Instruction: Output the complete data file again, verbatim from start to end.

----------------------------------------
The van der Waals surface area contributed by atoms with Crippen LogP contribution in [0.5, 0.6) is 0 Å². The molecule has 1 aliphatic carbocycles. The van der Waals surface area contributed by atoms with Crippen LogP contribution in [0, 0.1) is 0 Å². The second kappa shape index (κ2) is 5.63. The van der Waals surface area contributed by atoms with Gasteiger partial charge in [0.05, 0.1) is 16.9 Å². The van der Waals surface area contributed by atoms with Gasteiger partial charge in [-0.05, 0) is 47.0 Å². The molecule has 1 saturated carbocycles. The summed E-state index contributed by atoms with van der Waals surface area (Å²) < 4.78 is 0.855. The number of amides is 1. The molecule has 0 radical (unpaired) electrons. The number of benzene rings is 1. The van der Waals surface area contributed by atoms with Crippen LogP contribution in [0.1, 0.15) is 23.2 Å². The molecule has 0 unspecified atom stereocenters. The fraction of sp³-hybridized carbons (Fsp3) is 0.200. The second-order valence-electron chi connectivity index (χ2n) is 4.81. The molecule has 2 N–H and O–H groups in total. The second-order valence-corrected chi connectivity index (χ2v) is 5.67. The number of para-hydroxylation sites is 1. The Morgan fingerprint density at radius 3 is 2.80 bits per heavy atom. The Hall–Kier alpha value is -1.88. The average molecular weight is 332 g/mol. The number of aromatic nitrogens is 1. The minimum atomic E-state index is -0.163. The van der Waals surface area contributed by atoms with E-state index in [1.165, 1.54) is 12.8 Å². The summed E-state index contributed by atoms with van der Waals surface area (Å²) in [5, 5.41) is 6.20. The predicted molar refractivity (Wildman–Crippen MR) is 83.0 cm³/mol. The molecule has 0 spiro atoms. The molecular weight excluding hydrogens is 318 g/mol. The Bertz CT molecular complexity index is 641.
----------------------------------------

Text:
The van der Waals surface area contributed by atoms with Crippen LogP contribution in [0.5, 0.6) is 0 Å². The molecule has 1 aliphatic carbocycles. The van der Waals surface area contributed by atoms with Crippen LogP contribution in [0, 0.1) is 0 Å². The second kappa shape index (κ2) is 5.63. The van der Waals surface area contributed by atoms with Gasteiger partial charge in [0.05, 0.1) is 16.9 Å². The van der Waals surface area contributed by atoms with Gasteiger partial charge in [-0.05, 0) is 47.0 Å². The molecule has 1 saturated carbocycles. The summed E-state index contributed by atoms with van der Waals surface area (Å²) < 4.78 is 0.855. The number of amides is 1. The molecule has 0 radical (unpaired) electrons. The number of benzene rings is 1. The van der Waals surface area contributed by atoms with Crippen LogP contribution in [0.1, 0.15) is 23.2 Å². The molecule has 0 unspecified atom stereocenters. The fraction of sp³-hybridized carbons (Fsp3) is 0.200. The second-order valence-electron chi connectivity index (χ2n) is 4.81. The molecule has 2 N–H and O–H groups in total. The second-order valence-corrected chi connectivity index (χ2v) is 5.67. The number of para-hydroxylation sites is 1. The Morgan fingerprint density at radius 3 is 2.80 bits per heavy atom. The Hall–Kier alpha value is -1.88. The average molecular weight is 332 g/mol. The number of aromatic nitrogens is 1. The minimum atomic E-state index is -0.163. The van der Waals surface area contributed by atoms with E-state index in [1.165, 1.54) is 12.8 Å². The summed E-state index contributed by atoms with van der Waals surface area (Å²) in [5, 5.41) is 6.20. The predicted molar refractivity (Wildman–Crippen MR) is 83.0 cm³/mol. The molecule has 0 spiro atoms. The molecular weight excluding hydrogens is 318 g/mol. The Bertz CT molecular complexity index is 641.